Thanks Libby. It’s been a fun thing to do and the posts will be wonderful to look back on when we get home. A kind of journal.

  6. Linda from Each Little World December 11, 2018 at 5:04 pm - Reply

    Yikes, being stranded on London Bridge would not be my kind of excitement! And there is no understanding of selfie-takers. But they are hard to ignore and they can be pretty intrusive. These photos are so gorgeous I can almost hear the water.

    • Jessica December 14, 2018 at 3:37 am - Reply

      Very intrusive. Plus they seem to feel they have a right to the space and almost push you aside. I may appear in quite a few of their photos as a result of standing my ground!

  7. Susan Garrett December 11, 2018 at 6:47 pm - Reply

    Taking portrait snaps in front of scenic views is a mystery to me too!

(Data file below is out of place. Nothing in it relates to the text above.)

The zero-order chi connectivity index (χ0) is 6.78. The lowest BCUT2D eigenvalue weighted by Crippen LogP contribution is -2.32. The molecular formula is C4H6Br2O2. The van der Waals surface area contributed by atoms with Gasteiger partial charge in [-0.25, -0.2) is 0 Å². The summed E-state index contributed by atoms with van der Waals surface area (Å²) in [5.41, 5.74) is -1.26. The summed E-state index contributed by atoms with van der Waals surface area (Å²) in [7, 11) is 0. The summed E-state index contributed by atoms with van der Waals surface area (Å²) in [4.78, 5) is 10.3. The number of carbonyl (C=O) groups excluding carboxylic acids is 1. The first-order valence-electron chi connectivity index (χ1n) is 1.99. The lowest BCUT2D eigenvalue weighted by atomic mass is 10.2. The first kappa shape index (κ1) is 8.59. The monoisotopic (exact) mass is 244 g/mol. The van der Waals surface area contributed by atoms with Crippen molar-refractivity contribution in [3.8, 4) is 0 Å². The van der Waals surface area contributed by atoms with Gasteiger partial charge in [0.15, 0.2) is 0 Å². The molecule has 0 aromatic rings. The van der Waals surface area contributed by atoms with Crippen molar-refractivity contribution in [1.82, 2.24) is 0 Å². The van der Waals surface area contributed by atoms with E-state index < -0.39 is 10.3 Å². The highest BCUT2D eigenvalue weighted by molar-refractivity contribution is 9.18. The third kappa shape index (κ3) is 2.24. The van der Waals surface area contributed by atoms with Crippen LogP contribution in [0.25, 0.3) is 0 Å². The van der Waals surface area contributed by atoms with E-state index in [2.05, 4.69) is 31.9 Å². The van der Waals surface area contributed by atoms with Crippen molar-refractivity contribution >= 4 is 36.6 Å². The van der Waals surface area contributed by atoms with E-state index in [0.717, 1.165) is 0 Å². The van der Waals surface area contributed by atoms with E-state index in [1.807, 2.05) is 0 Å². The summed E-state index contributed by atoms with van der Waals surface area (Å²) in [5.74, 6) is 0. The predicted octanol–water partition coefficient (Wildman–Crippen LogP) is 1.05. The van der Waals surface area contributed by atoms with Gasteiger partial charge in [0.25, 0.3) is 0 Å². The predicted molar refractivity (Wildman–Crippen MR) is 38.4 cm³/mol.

• Jessica December 14, 2018 at 3:40 am - Reply

      Personally I hate being photographed and generally avoid it at all costs. Perhaps that is why I find it all so difficult to understand!

  8. germac4 December 11, 2018 at 7:23 pm - Reply

    Gorgeous photos, Paul and I are really enjoying your trip and reminding ourselves of all the places to visit again. Yes, you’ve got a lovely King Parrot there, sweet gentle birds, but who can beat the Cockatoos for personality! You could frame the photo of the cockatoo, crest up, against the sea. However, it looks as if you have been out number by them all waiting for breakfast! The Great Ocean Rd shots are fantastic, but sorry that Mike lost his glasses in that mighty wind. I watched a program about someone who built a house along that way, and sometimes had to crawl for the car to the house, the wind was so fierce. (you’d have to be crazy..) The koala looks very cute too, and lovely to see one in the wild.
    As for tourists who travel miles to take a photo of themselves, words fail me……one of the irritating parts of travel.
    Looking forward to more of your travels.

    • Jessica December 14, 2018 at 3:53 am - Reply